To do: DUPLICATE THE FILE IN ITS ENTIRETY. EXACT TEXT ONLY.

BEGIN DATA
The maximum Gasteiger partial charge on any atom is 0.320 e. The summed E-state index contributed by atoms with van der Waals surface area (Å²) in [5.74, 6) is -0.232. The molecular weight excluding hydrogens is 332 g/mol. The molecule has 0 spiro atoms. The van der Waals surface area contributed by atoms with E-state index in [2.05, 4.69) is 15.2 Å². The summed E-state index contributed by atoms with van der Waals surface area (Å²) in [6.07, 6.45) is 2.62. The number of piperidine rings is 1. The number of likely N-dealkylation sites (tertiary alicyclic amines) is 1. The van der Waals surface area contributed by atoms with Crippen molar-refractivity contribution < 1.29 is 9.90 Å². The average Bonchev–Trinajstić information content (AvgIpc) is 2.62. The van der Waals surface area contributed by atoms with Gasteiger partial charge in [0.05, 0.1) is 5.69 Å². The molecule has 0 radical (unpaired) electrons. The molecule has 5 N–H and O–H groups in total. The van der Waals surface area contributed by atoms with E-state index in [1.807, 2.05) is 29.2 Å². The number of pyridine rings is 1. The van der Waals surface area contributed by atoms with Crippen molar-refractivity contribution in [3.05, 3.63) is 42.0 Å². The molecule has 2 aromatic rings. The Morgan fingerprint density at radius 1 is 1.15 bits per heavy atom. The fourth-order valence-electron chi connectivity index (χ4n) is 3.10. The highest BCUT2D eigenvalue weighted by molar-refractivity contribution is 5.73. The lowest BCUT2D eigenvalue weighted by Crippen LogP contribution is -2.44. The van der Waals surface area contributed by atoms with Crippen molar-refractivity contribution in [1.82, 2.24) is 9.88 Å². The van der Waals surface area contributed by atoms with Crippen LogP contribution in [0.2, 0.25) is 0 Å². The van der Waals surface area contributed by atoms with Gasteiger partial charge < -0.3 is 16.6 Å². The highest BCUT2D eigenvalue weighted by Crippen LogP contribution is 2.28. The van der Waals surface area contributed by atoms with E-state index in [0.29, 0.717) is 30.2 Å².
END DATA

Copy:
The maximum Gasteiger partial charge on any atom is 0.320 e. The summed E-state index contributed by atoms with van der Waals surface area (Å²) in [5.74, 6) is -0.232. The molecular weight excluding hydrogens is 332 g/mol. The molecule has 0 spiro atoms. The van der Waals surface area contributed by atoms with E-state index in [2.05, 4.69) is 15.2 Å². The summed E-state index contributed by atoms with van der Waals surface area (Å²) in [6.07, 6.45) is 2.62. The number of piperidine rings is 1. The number of likely N-dealkylation sites (tertiary alicyclic amines) is 1. The van der Waals surface area contributed by atoms with Crippen molar-refractivity contribution < 1.29 is 9.90 Å². The average Bonchev–Trinajstić information content (AvgIpc) is 2.62. The van der Waals surface area contributed by atoms with Gasteiger partial charge in [0.05, 0.1) is 5.69 Å². The molecule has 0 radical (unpaired) electrons. The molecule has 5 N–H and O–H groups in total. The van der Waals surface area contributed by atoms with E-state index in [1.807, 2.05) is 29.2 Å². The number of pyridine rings is 1. The van der Waals surface area contributed by atoms with Crippen molar-refractivity contribution in [3.05, 3.63) is 42.0 Å². The molecule has 2 aromatic rings. The Morgan fingerprint density at radius 1 is 1.15 bits per heavy atom. The fourth-order valence-electron chi connectivity index (χ4n) is 3.10. The highest BCUT2D eigenvalue weighted by molar-refractivity contribution is 5.73. The lowest BCUT2D eigenvalue weighted by Crippen LogP contribution is -2.44. The van der Waals surface area contributed by atoms with Crippen molar-refractivity contribution in [1.82, 2.24) is 9.88 Å². The van der Waals surface area contributed by atoms with Crippen LogP contribution in [0.2, 0.25) is 0 Å². The van der Waals surface area contributed by atoms with Gasteiger partial charge < -0.3 is 16.6 Å². The highest BCUT2D eigenvalue weighted by Crippen LogP contribution is 2.28. The van der Waals surface area contributed by atoms with E-state index in [0.29, 0.717) is 30.2 Å².